General Tips to Prevent Dance Injuries
In dancing, just as with any sport, it’s important to listen to your body and get adequate rest. Overtraining always backfires in the form of exhaustion and injury, so don’t push yourself beyond reasonable limits. Pain is your body’s way of telling you that something is wrong, so you should never try to push through pain that seems excessive or unusual. This only leads to further injury, which will mean more time off in the end. Always consult your doctor if you have any concerns. Specifically, call your doctor right away if you experience:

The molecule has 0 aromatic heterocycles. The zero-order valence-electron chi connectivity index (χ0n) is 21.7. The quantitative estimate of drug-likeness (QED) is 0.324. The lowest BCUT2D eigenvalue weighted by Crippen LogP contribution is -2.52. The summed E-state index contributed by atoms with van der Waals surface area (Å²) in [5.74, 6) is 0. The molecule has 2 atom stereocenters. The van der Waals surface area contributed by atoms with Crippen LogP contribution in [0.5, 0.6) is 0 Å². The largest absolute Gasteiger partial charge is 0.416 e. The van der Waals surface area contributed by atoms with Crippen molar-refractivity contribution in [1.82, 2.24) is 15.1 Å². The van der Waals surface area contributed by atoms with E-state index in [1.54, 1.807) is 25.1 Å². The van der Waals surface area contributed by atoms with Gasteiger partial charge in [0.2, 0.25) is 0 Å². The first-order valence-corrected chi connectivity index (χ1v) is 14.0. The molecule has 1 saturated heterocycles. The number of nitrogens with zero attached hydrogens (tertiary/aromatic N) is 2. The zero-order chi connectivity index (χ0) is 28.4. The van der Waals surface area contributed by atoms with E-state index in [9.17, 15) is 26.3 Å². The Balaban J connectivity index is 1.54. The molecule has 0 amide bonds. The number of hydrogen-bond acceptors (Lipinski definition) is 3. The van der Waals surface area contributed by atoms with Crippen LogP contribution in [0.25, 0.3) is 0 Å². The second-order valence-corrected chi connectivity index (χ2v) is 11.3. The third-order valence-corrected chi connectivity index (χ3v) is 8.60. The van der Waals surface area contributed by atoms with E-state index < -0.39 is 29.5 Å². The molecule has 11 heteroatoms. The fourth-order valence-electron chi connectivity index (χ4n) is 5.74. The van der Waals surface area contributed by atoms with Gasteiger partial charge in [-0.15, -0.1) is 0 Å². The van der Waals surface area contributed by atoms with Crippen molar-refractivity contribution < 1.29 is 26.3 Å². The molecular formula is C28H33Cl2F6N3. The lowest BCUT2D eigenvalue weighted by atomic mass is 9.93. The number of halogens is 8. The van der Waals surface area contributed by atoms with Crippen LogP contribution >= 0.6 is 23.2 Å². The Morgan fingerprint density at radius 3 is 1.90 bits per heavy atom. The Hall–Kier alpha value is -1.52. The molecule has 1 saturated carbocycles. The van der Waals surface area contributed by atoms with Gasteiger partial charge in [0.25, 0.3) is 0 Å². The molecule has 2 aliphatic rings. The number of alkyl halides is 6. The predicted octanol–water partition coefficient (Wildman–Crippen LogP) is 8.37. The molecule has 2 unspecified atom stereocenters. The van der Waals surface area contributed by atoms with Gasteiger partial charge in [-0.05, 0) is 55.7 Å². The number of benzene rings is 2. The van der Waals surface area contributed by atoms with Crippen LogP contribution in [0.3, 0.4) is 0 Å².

- Pain during the night
- Pain at the start of your workout
- Pain that worsens with activity
- Pain that causes you to change the way you dance, walk, sit, stand, or move in general
If you are experiencing any of the pain listed above, don’t wait to see a doctor. If you can, try to find a doctor that has experience treating dancers. They will be able to evaluate your pain, decide whether additional testing or x-rays are needed, and create a treatment plan to get you safely back on the dance floor.
An Ounce of Prevention Is Worth Years of Happy Dancing
Preventing injury is key to a long, enjoyable, and healthy dancing career. Above all, be sure to practice proper form, listen to your body, and avoid overtraining. All dancers suffer injuries at some point, but working to minimize those injuries will ensure that you can keep dancing year after year.
If you have more questions or want to register for a dance class contact our friendly team by calling 317-783-5260 or reaching out online today!